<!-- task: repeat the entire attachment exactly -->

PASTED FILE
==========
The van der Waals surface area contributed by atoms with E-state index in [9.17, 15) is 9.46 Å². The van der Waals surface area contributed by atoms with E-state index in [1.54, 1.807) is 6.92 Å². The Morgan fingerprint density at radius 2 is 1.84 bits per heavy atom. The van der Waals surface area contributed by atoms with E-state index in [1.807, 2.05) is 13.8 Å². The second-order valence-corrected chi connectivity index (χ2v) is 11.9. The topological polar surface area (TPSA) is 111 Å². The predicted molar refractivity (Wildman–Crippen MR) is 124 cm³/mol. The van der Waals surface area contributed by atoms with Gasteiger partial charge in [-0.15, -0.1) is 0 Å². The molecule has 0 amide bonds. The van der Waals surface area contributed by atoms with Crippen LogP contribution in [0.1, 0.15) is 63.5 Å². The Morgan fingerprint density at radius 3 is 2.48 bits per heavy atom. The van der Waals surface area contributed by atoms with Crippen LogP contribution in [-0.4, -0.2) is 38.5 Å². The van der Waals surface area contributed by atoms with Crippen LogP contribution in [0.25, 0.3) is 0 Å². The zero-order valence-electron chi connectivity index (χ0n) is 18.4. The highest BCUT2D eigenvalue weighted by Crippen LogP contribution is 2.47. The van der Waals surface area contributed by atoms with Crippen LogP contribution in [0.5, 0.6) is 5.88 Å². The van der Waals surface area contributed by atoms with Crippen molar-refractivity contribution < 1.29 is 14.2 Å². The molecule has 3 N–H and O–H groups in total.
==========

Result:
The van der Waals surface area contributed by atoms with E-state index in [9.17, 15) is 9.46 Å². The van der Waals surface area contributed by atoms with E-state index in [1.54, 1.807) is 6.92 Å². The Morgan fingerprint density at radius 2 is 1.84 bits per heavy atom. The van der Waals surface area contributed by atoms with E-state index in [1.807, 2.05) is 13.8 Å². The second-order valence-corrected chi connectivity index (χ2v) is 11.9. The topological polar surface area (TPSA) is 111 Å². The predicted molar refractivity (Wildman–Crippen MR) is 124 cm³/mol. The van der Waals surface area contributed by atoms with Gasteiger partial charge in [-0.15, -0.1) is 0 Å². The molecule has 0 amide bonds. The van der Waals surface area contributed by atoms with Crippen LogP contribution in [0.1, 0.15) is 63.5 Å². The Morgan fingerprint density at radius 3 is 2.48 bits per heavy atom. The van der Waals surface area contributed by atoms with Crippen LogP contribution in [-0.4, -0.2) is 38.5 Å². The van der Waals surface area contributed by atoms with Crippen LogP contribution in [0.25, 0.3) is 0 Å². The zero-order valence-electron chi connectivity index (χ0n) is 18.4. The highest BCUT2D eigenvalue weighted by Crippen LogP contribution is 2.47. The van der Waals surface area contributed by atoms with Crippen LogP contribution in [0.5, 0.6) is 5.88 Å². The van der Waals surface area contributed by atoms with Crippen molar-refractivity contribution < 1.29 is 14.2 Å². The molecule has 3 N–H and O–H groups in total.